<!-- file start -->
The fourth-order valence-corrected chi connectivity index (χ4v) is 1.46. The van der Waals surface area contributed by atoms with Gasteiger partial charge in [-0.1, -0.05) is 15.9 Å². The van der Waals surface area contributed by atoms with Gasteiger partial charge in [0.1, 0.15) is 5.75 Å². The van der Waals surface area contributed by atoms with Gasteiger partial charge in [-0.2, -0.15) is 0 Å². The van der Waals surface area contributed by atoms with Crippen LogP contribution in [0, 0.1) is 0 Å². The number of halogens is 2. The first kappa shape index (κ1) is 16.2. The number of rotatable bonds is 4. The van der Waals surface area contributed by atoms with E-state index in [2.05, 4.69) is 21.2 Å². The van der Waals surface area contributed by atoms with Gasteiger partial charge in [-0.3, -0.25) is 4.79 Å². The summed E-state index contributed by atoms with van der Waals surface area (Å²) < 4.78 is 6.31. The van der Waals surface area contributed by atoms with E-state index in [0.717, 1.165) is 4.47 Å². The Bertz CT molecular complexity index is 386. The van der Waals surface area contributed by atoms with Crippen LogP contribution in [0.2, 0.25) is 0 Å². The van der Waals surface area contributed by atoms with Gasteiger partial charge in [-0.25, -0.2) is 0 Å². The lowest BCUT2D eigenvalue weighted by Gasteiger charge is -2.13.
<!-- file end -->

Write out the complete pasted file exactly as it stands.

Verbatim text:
The fourth-order valence-corrected chi connectivity index (χ4v) is 1.46. The van der Waals surface area contributed by atoms with Gasteiger partial charge in [-0.1, -0.05) is 15.9 Å². The van der Waals surface area contributed by atoms with Gasteiger partial charge in [0.1, 0.15) is 5.75 Å². The van der Waals surface area contributed by atoms with Gasteiger partial charge in [-0.2, -0.15) is 0 Å². The van der Waals surface area contributed by atoms with Crippen LogP contribution in [0, 0.1) is 0 Å². The number of halogens is 2. The first kappa shape index (κ1) is 16.2. The number of rotatable bonds is 4. The van der Waals surface area contributed by atoms with E-state index in [2.05, 4.69) is 21.2 Å². The van der Waals surface area contributed by atoms with Gasteiger partial charge in [-0.3, -0.25) is 4.79 Å². The summed E-state index contributed by atoms with van der Waals surface area (Å²) < 4.78 is 6.31. The van der Waals surface area contributed by atoms with E-state index in [0.717, 1.165) is 4.47 Å². The Bertz CT molecular complexity index is 386. The van der Waals surface area contributed by atoms with Crippen LogP contribution in [0.2, 0.25) is 0 Å². The van der Waals surface area contributed by atoms with Gasteiger partial charge in [-0.25, -0.2) is 0 Å². The lowest BCUT2D eigenvalue weighted by Gasteiger charge is -2.13.